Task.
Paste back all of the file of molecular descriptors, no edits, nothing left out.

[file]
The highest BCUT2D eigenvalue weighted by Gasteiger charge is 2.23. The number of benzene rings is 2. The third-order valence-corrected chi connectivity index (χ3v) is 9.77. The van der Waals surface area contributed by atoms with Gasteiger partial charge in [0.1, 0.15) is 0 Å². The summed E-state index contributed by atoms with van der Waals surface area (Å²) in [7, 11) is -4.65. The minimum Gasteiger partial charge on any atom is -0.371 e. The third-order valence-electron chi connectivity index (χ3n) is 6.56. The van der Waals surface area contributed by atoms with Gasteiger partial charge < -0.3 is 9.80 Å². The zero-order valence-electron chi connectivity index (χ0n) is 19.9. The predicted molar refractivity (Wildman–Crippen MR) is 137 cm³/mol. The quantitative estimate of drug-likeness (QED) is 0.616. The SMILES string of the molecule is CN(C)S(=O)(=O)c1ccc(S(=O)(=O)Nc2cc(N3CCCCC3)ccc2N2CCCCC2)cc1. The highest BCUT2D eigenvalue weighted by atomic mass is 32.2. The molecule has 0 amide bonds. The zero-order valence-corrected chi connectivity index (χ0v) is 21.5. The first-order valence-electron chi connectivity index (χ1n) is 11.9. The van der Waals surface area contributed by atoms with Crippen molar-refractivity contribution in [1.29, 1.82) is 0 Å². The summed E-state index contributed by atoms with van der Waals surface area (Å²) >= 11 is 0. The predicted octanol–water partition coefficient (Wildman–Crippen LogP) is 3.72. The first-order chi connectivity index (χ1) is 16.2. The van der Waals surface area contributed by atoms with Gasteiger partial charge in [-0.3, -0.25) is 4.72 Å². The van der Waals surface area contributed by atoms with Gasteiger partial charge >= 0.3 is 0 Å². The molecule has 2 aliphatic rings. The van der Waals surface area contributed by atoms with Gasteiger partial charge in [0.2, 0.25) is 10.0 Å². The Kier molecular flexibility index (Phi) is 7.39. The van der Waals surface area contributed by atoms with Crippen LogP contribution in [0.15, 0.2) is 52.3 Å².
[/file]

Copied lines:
The highest BCUT2D eigenvalue weighted by Gasteiger charge is 2.23. The number of benzene rings is 2. The third-order valence-corrected chi connectivity index (χ3v) is 9.77. The van der Waals surface area contributed by atoms with Gasteiger partial charge in [0.1, 0.15) is 0 Å². The summed E-state index contributed by atoms with van der Waals surface area (Å²) in [7, 11) is -4.65. The minimum Gasteiger partial charge on any atom is -0.371 e. The third-order valence-electron chi connectivity index (χ3n) is 6.56. The van der Waals surface area contributed by atoms with Gasteiger partial charge < -0.3 is 9.80 Å². The zero-order valence-electron chi connectivity index (χ0n) is 19.9. The predicted molar refractivity (Wildman–Crippen MR) is 137 cm³/mol. The quantitative estimate of drug-likeness (QED) is 0.616. The SMILES string of the molecule is CN(C)S(=O)(=O)c1ccc(S(=O)(=O)Nc2cc(N3CCCCC3)ccc2N2CCCCC2)cc1. The highest BCUT2D eigenvalue weighted by atomic mass is 32.2. The molecule has 0 amide bonds. The zero-order valence-corrected chi connectivity index (χ0v) is 21.5. The first-order valence-electron chi connectivity index (χ1n) is 11.9. The van der Waals surface area contributed by atoms with Crippen molar-refractivity contribution in [1.29, 1.82) is 0 Å². The summed E-state index contributed by atoms with van der Waals surface area (Å²) >= 11 is 0. The predicted octanol–water partition coefficient (Wildman–Crippen LogP) is 3.72. The first-order chi connectivity index (χ1) is 16.2. The van der Waals surface area contributed by atoms with Gasteiger partial charge in [-0.3, -0.25) is 4.72 Å². The van der Waals surface area contributed by atoms with Gasteiger partial charge >= 0.3 is 0 Å². The molecule has 2 aliphatic rings. The van der Waals surface area contributed by atoms with Gasteiger partial charge in [0.2, 0.25) is 10.0 Å². The Kier molecular flexibility index (Phi) is 7.39. The van der Waals surface area contributed by atoms with Crippen LogP contribution in [0.15, 0.2) is 52.3 Å².